[meteorite-list] Cassini Spacecraft Samples Interstellar Dust

From: Ron Baalke <baalke_at_meteoritecentral.com>
Date: Fri, 15 Apr 2016 15:37:22 -0700 (PDT)
Message-ID: <201604152237.u3FMbMIv001620_at_zagami.jpl.nasa.gov>


Saturn Spacecraft Samples Interstellar Dust
Jet Propulsion Laboratory
April 14, 2016

NASA's Cassini spacecraft has detected the faint but distinct signature
of dust coming from beyond our solar system. The research, led by a team
of Cassini scientists primarily from Europe, is published this week in
the journal Science.

Cassini has been in orbit around Saturn since 2004, studying the giant
planet, its rings and its moons. The spacecraft has also sampled millions
of ice-rich dust grains with its cosmic dust analyzer instrument. The
vast majority of the sampled grains originate from active jets that spray
from the surface of Saturn's geologically active moon Enceladus.

But among the myriad microscopic grains collected by Cassini, a special
few -- just 36 grains -- stand out from the crowd. Scientists conclude
these specks of material came from interstellar space -- the space between
the stars.

Alien dust in the solar system is not unanticipated. In the 1990s, the
ESA/NASA Ulysses mission made the first in-situ observations of this material,
which were later confirmed by NASA's Galileo spacecraft. The dust was
traced back to the local interstellar cloud: a nearly empty bubble of
gas and dust that our solar system is traveling through with a distinct
direction and speed.

"From that discovery, we always hoped we would be able to detect these
interstellar interlopers at Saturn with Cassini. We knew that if we looked
in the right direction, we should find them," said Nicolas Altobelli,
Cassini project scientist at ESA (European Space Agency) and lead author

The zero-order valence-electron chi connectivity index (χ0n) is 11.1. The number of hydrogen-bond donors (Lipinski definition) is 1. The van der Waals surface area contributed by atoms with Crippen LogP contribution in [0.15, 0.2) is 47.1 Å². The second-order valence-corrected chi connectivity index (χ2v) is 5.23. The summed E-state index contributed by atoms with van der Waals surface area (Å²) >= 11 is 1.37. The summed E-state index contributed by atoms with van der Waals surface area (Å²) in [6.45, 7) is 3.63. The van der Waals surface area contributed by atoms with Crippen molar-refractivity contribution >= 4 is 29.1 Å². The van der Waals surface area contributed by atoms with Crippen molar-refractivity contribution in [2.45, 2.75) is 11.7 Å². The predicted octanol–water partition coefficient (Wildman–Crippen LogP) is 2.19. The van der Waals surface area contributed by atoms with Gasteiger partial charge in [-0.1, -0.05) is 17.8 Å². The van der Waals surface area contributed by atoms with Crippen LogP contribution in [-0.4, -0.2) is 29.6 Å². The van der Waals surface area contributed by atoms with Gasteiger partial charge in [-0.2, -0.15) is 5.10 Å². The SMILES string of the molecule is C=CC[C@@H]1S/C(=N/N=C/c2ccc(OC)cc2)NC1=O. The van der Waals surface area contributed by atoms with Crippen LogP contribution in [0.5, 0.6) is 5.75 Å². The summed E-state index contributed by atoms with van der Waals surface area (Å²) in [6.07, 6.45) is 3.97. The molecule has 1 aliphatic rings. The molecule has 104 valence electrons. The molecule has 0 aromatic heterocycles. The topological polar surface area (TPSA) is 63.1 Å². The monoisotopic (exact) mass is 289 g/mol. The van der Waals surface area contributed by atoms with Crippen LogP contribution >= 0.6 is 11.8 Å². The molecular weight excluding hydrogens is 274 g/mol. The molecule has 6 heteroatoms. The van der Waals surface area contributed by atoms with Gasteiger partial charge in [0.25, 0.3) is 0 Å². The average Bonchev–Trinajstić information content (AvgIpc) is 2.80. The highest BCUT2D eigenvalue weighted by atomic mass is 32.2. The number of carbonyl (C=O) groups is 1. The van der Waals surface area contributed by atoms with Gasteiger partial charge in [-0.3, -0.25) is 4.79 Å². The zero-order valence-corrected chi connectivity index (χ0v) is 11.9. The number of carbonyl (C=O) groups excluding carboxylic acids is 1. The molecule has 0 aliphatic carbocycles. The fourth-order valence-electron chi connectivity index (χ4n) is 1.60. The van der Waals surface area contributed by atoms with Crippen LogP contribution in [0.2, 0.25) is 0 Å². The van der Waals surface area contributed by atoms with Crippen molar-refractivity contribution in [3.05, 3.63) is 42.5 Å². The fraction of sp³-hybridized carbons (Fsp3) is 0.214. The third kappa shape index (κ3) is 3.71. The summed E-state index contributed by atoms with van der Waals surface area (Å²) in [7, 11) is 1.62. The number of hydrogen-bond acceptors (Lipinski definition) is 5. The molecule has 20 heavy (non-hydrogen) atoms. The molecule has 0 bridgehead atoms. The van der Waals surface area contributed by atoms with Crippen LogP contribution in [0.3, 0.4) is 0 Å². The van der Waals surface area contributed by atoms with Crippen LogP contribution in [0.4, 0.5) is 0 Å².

of the study. "Indeed, on average, we have captured a few of these dust
grains per year, travelling at high speed and on a specific path quite
different from that of the usual icy grains we collect around Saturn."

The tiny dust grains were speeding through the Saturn system at over 45,000
mph (72,000 kilometers per hour), fast enough to avoid being trapped inside
the solar system by the gravity of the sun and its planets.

"We're thrilled Cassini could make this detection, given that our instrument
was designed primarily to measure dust from within the Saturn system,
as well as all the other demands on the spacecraft," said Marcia Burton,
a Cassini fields and particles scientist at NASA's Jet Propulsion Laboratory
in Pasadena, California, and a co-author of the paper.

Importantly, unlike Ulysses and Galileo, Cassini was able to analyze the
composition of the dust for the first time, showing it to be made of a
very specific mixture of minerals, not ice. The grains all had a surprisingly
similar chemical make-up, containing major rock-forming elements like
magnesium, silicon, iron and calcium in average cosmic proportions. Conversely,
more reactive elements like sulfur and carbon were found to be less abundant
compared to their average cosmic abundance.

"Cosmic dust is produced when stars die, but with the vast range of types
of stars in the universe, we naturally expected to encounter a huge range
of dust types over the long period of our study," said Frank Postberg
of the University of Heidelberg, a co-author of the paper and co-investigator
of Cassini's dust analyzer.

Stardust grains are found in some types of meteorites, which have preserved
them since the birth of our solar system. They are generally old, pristine
and diverse in their composition. But surprisingly, the grains detected
by Cassini aren't like that. They have apparently been made rather uniform
through some repetitive processing in the interstellar medium, the researchers

The authors speculate on how this processing of dust might take place:
Dust in a star-forming region could be destroyed and recondense multiple
times as shock waves from dying stars passed through, resulting in grains
like the ones Cassini observed streaming into our solar system.

"The long duration of the Cassini mission has enabled us to use it like
a micrometeorite observatory, providing us privileged access to the contribution
of dust from outside our solar system that could not have been obtained
in any other way," said Altobelli.

The Cassini-Huygens mission is a cooperative project of NASA, ESA and
the Italian Space Agency. JPL, a division of the California Institute
of Technology in Pasadena, manages the mission for NASA's Science Mission
Directorate in Washington. The Cosmic Dust Analyzer is supported by the
German Aerospace Center (DLR); the instrument is managed by the University
of Stuttgart, Germany.

For more information about Cassini, visit:



News Media Contact

Preston Dyches
Jet Propulsion Laboratory, Pasadena, Calif.
preston.dyches at jpl.nasa.gov

Markus Bauer
European Space Agency, Noordwijk, Netherlands
markus.bauer at esa.int

Written by Emily Baldwin, ESA

Received on Fri 15 Apr 2016 06:37:22 PM PDT

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